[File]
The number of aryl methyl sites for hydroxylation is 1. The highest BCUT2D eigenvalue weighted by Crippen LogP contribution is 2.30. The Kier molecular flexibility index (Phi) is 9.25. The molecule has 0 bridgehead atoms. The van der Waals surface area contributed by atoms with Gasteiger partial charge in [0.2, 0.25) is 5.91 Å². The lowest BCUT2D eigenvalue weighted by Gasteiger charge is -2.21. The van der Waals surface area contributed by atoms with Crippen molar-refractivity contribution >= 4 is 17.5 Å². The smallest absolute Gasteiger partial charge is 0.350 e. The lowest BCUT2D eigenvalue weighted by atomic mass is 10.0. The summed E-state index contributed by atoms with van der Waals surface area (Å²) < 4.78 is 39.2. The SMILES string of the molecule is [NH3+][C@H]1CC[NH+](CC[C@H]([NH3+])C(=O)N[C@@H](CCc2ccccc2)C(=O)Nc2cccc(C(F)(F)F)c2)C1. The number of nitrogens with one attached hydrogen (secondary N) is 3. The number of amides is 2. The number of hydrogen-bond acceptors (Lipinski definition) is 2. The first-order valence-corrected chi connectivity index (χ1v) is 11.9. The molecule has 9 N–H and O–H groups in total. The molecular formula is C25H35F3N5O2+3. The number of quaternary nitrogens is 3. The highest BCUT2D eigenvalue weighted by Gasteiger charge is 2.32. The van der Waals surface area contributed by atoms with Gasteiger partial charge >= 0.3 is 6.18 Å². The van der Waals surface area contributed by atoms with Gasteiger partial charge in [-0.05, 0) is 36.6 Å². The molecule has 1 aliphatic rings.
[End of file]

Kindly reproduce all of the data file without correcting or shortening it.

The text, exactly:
The number of aryl methyl sites for hydroxylation is 1. The highest BCUT2D eigenvalue weighted by Crippen LogP contribution is 2.30. The Kier molecular flexibility index (Phi) is 9.25. The molecule has 0 bridgehead atoms. The van der Waals surface area contributed by atoms with Gasteiger partial charge in [0.2, 0.25) is 5.91 Å². The lowest BCUT2D eigenvalue weighted by Gasteiger charge is -2.21. The van der Waals surface area contributed by atoms with Crippen molar-refractivity contribution >= 4 is 17.5 Å². The smallest absolute Gasteiger partial charge is 0.350 e. The lowest BCUT2D eigenvalue weighted by atomic mass is 10.0. The summed E-state index contributed by atoms with van der Waals surface area (Å²) < 4.78 is 39.2. The SMILES string of the molecule is [NH3+][C@H]1CC[NH+](CC[C@H]([NH3+])C(=O)N[C@@H](CCc2ccccc2)C(=O)Nc2cccc(C(F)(F)F)c2)C1. The number of nitrogens with one attached hydrogen (secondary N) is 3. The number of amides is 2. The number of hydrogen-bond acceptors (Lipinski definition) is 2. The first-order valence-corrected chi connectivity index (χ1v) is 11.9. The molecule has 9 N–H and O–H groups in total. The molecular formula is C25H35F3N5O2+3. The number of quaternary nitrogens is 3. The highest BCUT2D eigenvalue weighted by Gasteiger charge is 2.32. The van der Waals surface area contributed by atoms with Gasteiger partial charge >= 0.3 is 6.18 Å². The van der Waals surface area contributed by atoms with Gasteiger partial charge in [-0.05, 0) is 36.6 Å². The molecule has 1 aliphatic rings.